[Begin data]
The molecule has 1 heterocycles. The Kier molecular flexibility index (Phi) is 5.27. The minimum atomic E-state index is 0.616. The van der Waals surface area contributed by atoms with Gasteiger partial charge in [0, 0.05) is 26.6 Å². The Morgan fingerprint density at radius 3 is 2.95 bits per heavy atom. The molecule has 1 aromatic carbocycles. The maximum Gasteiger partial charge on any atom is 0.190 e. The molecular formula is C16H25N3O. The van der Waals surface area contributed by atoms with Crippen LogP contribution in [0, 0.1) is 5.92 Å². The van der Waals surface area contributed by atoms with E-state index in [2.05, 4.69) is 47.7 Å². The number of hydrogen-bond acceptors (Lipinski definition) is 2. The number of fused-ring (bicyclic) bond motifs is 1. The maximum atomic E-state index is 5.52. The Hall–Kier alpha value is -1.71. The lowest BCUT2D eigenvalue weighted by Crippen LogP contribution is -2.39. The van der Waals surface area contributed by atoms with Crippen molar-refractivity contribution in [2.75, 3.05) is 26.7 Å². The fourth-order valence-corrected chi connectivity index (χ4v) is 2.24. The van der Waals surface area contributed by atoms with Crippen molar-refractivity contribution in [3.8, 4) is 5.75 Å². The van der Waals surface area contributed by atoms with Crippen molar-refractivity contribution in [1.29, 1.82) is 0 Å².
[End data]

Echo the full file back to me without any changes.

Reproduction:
The molecule has 1 heterocycles. The Kier molecular flexibility index (Phi) is 5.27. The minimum atomic E-state index is 0.616. The van der Waals surface area contributed by atoms with Gasteiger partial charge in [0, 0.05) is 26.6 Å². The Morgan fingerprint density at radius 3 is 2.95 bits per heavy atom. The molecule has 1 aromatic carbocycles. The maximum Gasteiger partial charge on any atom is 0.190 e. The molecular formula is C16H25N3O. The van der Waals surface area contributed by atoms with Crippen LogP contribution in [0, 0.1) is 5.92 Å². The van der Waals surface area contributed by atoms with E-state index in [2.05, 4.69) is 47.7 Å². The number of hydrogen-bond acceptors (Lipinski definition) is 2. The number of fused-ring (bicyclic) bond motifs is 1. The maximum atomic E-state index is 5.52. The Hall–Kier alpha value is -1.71. The lowest BCUT2D eigenvalue weighted by Crippen LogP contribution is -2.39. The van der Waals surface area contributed by atoms with Crippen molar-refractivity contribution in [2.75, 3.05) is 26.7 Å². The fourth-order valence-corrected chi connectivity index (χ4v) is 2.24. The van der Waals surface area contributed by atoms with Crippen molar-refractivity contribution in [3.8, 4) is 5.75 Å². The van der Waals surface area contributed by atoms with Crippen molar-refractivity contribution in [1.29, 1.82) is 0 Å².